The parts which reduce torsional whip are:

  1. Heavy flywheels
  2. Springs in clutch disks
  3. Crank damper
  4. More rotational mass everywhere 

The things which increase torsional whip:

  1. Lighter flywheels
  2. Unsprung clutches
  3. No crank dampening 
  4. Adding stroke
  5. Raised compression

We have seen many people which complain about a noise they hear during cruise,  coasting or deceleration in gear.  We call it the 'womp womp' noise.  It's a rattle you hear which resonates through the clutch, trans and drive-shaft, but most of it comes from the drive-shaft.  This noise is caused by torsional whip.  You can replace your trans, drive-shaft, t-case, rear end and it won't make a difference.  The noise will always be there unless you find a way to reduce the whip from the engine.  We found that using a heavy flywheel will also make a big difference in reducing this noise from your drive-train.  Using a heavy flywheel and sprung disk will reduce this 'womp womp' noise by at least 75%.

Many think that the springs in a clutch disk are there for smooth engagement.  This is not correct.  The springs are there to absorb crankshaft torsional whip.  If you use a solid unsprung disk, you are adding to the whip issue.  This makes things difficult when choosing the right disk for your application as sprung disks are known to be unreliable.  So do you deal with the added noises or use a sprung disk to help absorb it?  That is your choice...

Torsional whip will resonate through your trans and cause accelerated spline wear in time.  Remember the whip can be very violent and is at a high frequency, so everything in your drive-train is taking a beating.  Are your t-case output shaft splines saw-toothed?  Pictures below of spline wear from cars with excessive whip:

1x1 1x2 1x3

Excessive torsional whip is hard on gears too.  Not only do the gears need to deal with your added torque and harshness of your clutch, but they take a beating from the torsional whip too.  It's like the added torque isn't enough, we have to beat on them with a hammer over 100 times a second too.  Without anything to absorb the abusive whip it goes right into the gears inside your trans.  In time they will fatigue and break.  No need for big power to break gears thanks to the whip.  If you keep killing gears at a power level that shouldn't, then you could have an excessive torsional whip issue:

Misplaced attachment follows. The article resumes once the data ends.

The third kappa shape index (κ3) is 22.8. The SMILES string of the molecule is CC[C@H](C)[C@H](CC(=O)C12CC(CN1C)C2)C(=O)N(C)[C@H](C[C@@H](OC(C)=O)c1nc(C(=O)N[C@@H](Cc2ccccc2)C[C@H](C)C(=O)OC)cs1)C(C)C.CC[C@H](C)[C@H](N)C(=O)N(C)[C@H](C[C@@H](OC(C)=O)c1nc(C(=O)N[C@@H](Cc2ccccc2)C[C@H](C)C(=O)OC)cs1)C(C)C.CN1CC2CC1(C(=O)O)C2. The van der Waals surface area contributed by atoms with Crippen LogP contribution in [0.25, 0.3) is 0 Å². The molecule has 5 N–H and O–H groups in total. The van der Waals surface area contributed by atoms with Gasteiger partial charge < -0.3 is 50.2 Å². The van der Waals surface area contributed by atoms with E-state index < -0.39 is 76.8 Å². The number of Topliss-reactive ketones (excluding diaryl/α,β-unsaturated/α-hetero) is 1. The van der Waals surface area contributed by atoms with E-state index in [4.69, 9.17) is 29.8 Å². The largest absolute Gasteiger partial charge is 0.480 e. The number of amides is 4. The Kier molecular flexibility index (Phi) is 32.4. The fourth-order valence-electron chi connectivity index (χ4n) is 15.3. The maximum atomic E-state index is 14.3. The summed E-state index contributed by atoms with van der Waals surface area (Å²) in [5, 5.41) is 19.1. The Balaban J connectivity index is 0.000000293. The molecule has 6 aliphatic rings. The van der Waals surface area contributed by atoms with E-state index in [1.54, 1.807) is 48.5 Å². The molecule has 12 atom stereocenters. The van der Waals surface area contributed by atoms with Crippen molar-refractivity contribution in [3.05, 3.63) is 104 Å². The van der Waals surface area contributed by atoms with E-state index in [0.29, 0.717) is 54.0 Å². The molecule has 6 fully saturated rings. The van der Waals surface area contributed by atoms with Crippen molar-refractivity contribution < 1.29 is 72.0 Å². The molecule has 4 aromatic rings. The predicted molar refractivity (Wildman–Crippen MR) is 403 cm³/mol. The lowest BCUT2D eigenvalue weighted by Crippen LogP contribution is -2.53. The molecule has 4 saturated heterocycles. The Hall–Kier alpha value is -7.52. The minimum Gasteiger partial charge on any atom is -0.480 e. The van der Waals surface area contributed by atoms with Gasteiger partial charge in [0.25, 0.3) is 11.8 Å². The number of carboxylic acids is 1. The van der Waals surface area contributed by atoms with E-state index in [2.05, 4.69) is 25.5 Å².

1x4

Excessive whip will also kill your trans synchros in time.  If you have a Jacks Transmission we have found a solution so the synchros will live, but if you do not, you may experience synchro failure due to synchro mushrooming.  Tech article about synchro mushrooming and spring failures HERE.  Please note that if you have excessive harmonics and torsional whip, our transmissions are designed to handle that.  It will not void your warranty.

So what we have learned is this- we know you want to modify your car so there may be no way around using an unsprung clutch, lighter flywheel, higher compression or added stroke.  You have to use those parts to go fast, but one thing you can keep which will absorb a lot of those added harmonic creating mods is your balance shafts.  The 4G63 balance shafts do an amazing job of absorbing these excessive harmonics.  Just keep them in there.  

As far as torsional forces are concerned, the balance shafts should do nothing to cure this, but we found that they do help a little.  We understand that this may not make very much sense, but they definitely make a difference.  Torsional stress is reduced a lot more by using a heavier flywheel and sprung clutch, but balance shafts also help in this area as well.

Why do you think the manufacturer installed the balance shafts in the first place?  Why did they use such heavy flywheels and sprung clutches?  To reduce the harmonics and torsional whip.  Many luxury cars have dual mass flywheels to try to take more of these forces away.  Many BMWs come with dual mass flywheels now.  What do most BMW owners do the first time they touch their clutch?  They remove their dual mass flywheel and install a standard light weight flywheel...  Then they start to have 3rd gear synchro issues, they tear and break the rubber insulator flex joint and the car becomes unreliable.  It's like us with the DSMs and EVOs.  We just insist that we remove and throw away all of these carefully engineered and much needed parts thinking they are unreliable.

If you reinstall your balance shafts your trans will shift much better at high RPM and much of the drive-train noises you hear will be reduced.  We will say again that your trans will shift a lot better with balance shafts in it!  This change in shift quality is actually quite shocking!  You want a trans that shifts nice?  Stick those balance shafts back in that engine!

We used to think the balance shafts did nothing to absorb harmonics.  We thought there had to be something in-line with the crank in order to reduce this stress, but as it turns out that's not the case.  The balance shafts are attached to the crank via belts, but it works.  We have proven to ourselves here over and over again that they work and better than anything else you add or remove from your car.  Just keep them in there.  Keep your car smooth, reliable and more pleasurable to drive.  

If you have any questions regarding balance shafts please email us at This email address is being protected from spambots. You need JavaScript enabled to view it.